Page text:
Opening Statment: Chairman K. Michael Conaway Committee on Agriculture markup of H.R. 1317, a bill to amend the Commodity Exchange Act (CEA) and the Securities Exchange Act of 1934 to specify how clearing requirements apply to certain affiliate transact

Sep 30, 2015

Remarks as prepared for delivery:

Thank you for joining us today and welcome to today’s business meeting to consider H.R. 1317, a bill to amend the Commodity Exchange Act and Securities Exchange Act of 1934 to specify how clearing requirements apply to certain affiliate transactions, and for other purposes.

During consideration of the Dodd-Frank Act, Congress clearly intended to exempt commercial end-users from the Act’s costly clearing requirements.  These end-users are not speculators or risk-takers.  They are agricultural producers, manufacturers, and utilities who employ thousands of Americans and rely on the derivatives markets to hedge their operational risks. 

Unfortunately, the Dodd-Frank Act did not grant adequate relief to commercial end-users from its clearing requirements.  The bill before us represents the bipartisan work of dozens of members of Congress over the past four years to relieve commercial end-users from burdensome and unnecessary clearing requirements.

Many commercial end-users are affiliates of parent companies.  The parent companies generally prefer to mitigate risk among their affiliates instead of having each affiliate face the market independently.  These parent companies manage and offset risk among their affiliates through a centralized treasury unit or CTU.  CTUs can aggregate the commercial risk of the parent company’s end-user affiliates and offset the remaining risk through swaps with third parties.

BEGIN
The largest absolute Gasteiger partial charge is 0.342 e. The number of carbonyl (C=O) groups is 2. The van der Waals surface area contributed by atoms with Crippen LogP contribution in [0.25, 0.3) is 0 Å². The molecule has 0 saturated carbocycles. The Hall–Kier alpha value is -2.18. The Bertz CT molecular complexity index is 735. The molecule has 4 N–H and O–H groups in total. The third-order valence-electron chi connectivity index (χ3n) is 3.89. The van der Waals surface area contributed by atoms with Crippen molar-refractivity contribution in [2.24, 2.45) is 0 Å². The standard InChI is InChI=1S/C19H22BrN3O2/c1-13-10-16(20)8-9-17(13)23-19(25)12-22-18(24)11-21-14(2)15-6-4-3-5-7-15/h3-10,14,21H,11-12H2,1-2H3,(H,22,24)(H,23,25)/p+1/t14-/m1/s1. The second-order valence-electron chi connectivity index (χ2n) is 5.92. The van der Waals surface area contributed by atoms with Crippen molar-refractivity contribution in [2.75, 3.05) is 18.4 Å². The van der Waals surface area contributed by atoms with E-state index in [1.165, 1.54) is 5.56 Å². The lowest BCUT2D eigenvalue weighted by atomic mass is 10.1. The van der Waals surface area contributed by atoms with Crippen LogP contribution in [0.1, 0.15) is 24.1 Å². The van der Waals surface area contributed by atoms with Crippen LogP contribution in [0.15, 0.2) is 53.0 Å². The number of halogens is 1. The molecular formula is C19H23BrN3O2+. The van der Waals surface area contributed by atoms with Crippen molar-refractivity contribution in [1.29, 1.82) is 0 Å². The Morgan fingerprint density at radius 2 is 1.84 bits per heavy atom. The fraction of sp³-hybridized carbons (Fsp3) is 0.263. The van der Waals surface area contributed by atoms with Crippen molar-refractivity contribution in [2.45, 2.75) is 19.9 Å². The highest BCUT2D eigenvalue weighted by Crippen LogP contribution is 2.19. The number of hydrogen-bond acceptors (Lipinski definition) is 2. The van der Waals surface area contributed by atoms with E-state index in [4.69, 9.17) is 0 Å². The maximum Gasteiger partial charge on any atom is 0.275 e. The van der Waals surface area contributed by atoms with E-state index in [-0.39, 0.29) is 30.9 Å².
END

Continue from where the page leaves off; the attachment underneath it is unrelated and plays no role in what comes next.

CTUs reduce the overall credit risk a corporate group poses to the market because they can net positions across affiliates, reducing the overall number of external facing transactions.  In addition, they permit a company to enhance its efficiency by centralizing its risk management expertise in a single affiliate.

Section 723 of the Dodd-Frank Act grants an exemption from the clearing mandate to CTUs that act as an “agent” for their end-user affiliates.  However, it does not provide an exception for CTUs that act as a “principal” for their end-user affiliates.

Unfortunately, most end-user CTUs act as a principal in order to net exposures and simplify their parent company’s hedging program.  Accordingly, most end-user CTUs do not currently qualify for the exception afforded by the law.  This substantially increases the end-user’s costs, without any real reduction in risk.  Those increased costs may preclude commercial end-users from hedging their operational risks, in spite of Congress’ clear intention to exempt them from the clearing mandate.

H.R. 1317 seeks to narrowly expand the end-user clearing exception afforded to CTUs so that it functions as Congress intended.   Importantly, the bill does not provide relief from clearing requirements for trades entered into by CTUs to hedge the risk of financial affiliates.  The amendment offered by Ms. Fudge will further cement these protections to ensure that the exception is only available for end-users.

Members of our committee have long been supportive of fixing this issue and similar language was even included in the Commodity End User Protection Act.  I want to thank Ms. Fudge and Mr. Gibson for their work shepherding this bill through the House the past four years.  It is an important issue and one that I hope can finally be resolved.

With that, I’ll turn to my Ranking Member for any thoughts he might have.